A new study co-authored by CSUDH Professor of Earth Science Ashish Sinha reveals that catastrophic droughts—unlike anything observed in the last 150 years—have regularly occurred in the Indian subcontinent throughout the last 1,000 years. The new data indicate that the region’s current rainfall predictability could give way to decades-long drought. If this occurs before preventive measures are taken, it poses an enormous threat to human life.
Sinha worked alongside an international team of researchers to develop the new rainfall record, published in the Proceedings of the National Academy of Sciences. The team analyzed oxygen isotopes in stalagmites from the Mawmluh cave, near the town of Cherrapunji in the state of Meghalaya—one of the wettest locations in the world. The stalagmites work similarly to tree rings, recording the region’s rainfall history within their geochemistry.
Analysis of the stalagmites revealed links between multi-year droughts and significant geopolitical changes in India, including records of crop failure, mass death, and societal collapse over the past millennium—particularly in the 16th and 18th centuries.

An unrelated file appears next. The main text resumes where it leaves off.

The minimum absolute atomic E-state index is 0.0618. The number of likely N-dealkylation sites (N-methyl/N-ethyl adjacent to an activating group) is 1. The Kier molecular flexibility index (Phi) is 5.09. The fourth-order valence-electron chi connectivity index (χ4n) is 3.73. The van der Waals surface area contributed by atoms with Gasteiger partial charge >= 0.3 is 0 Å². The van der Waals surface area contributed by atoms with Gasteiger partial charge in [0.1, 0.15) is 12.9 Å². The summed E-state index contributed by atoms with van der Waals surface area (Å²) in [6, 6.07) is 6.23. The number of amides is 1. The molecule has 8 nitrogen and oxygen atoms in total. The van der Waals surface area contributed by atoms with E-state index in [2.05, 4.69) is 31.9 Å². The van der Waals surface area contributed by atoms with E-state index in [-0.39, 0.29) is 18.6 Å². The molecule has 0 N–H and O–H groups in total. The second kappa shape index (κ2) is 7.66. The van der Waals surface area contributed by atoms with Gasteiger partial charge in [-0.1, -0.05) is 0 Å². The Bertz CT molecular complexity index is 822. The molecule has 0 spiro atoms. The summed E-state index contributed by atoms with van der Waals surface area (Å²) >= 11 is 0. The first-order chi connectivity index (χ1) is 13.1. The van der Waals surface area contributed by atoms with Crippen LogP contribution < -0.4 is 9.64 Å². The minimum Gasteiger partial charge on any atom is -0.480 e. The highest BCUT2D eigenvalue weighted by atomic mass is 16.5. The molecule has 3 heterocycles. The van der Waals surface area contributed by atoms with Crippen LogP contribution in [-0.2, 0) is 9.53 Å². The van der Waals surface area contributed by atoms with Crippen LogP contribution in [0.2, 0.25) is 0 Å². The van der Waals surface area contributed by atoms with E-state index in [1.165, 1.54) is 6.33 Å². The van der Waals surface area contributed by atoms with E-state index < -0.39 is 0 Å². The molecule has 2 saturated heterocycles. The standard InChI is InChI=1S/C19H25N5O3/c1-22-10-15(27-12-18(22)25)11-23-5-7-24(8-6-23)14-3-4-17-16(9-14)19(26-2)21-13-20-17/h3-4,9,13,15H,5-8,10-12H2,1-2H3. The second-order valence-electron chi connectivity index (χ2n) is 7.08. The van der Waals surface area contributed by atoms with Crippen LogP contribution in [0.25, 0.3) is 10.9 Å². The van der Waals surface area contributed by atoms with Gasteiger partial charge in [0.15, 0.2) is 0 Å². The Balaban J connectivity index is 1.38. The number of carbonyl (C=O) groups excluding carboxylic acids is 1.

“Our study shows that protracted droughts, lasting at least 3 years or longer, tend to occur in clusters within decades-long intervals of weaker monsoon rainfall,” Sinha says.
“These intervals are separated by centuries-long periods of relatively stable climatic conditions—much like the conditions during the last 150 years where such protracted droughts are essentially absent.”
Sinha and the research team warned that the lack of protracted droughts over the last 150 years may be leading to a false sense of security and ill-informed water resource infrastructure policies in India—soon to be the most populous country on earth.
Gayatri Kathayat, another lead author of the study, says that such droughts could easily overwhelm modern societies “unless a longer-term and holistic understanding of monsoon variability is incorporated into the region’s drought management and mitigation planning.”
To learn more about this study, read Sinha’s and Kathayat’s piece in The Conversation.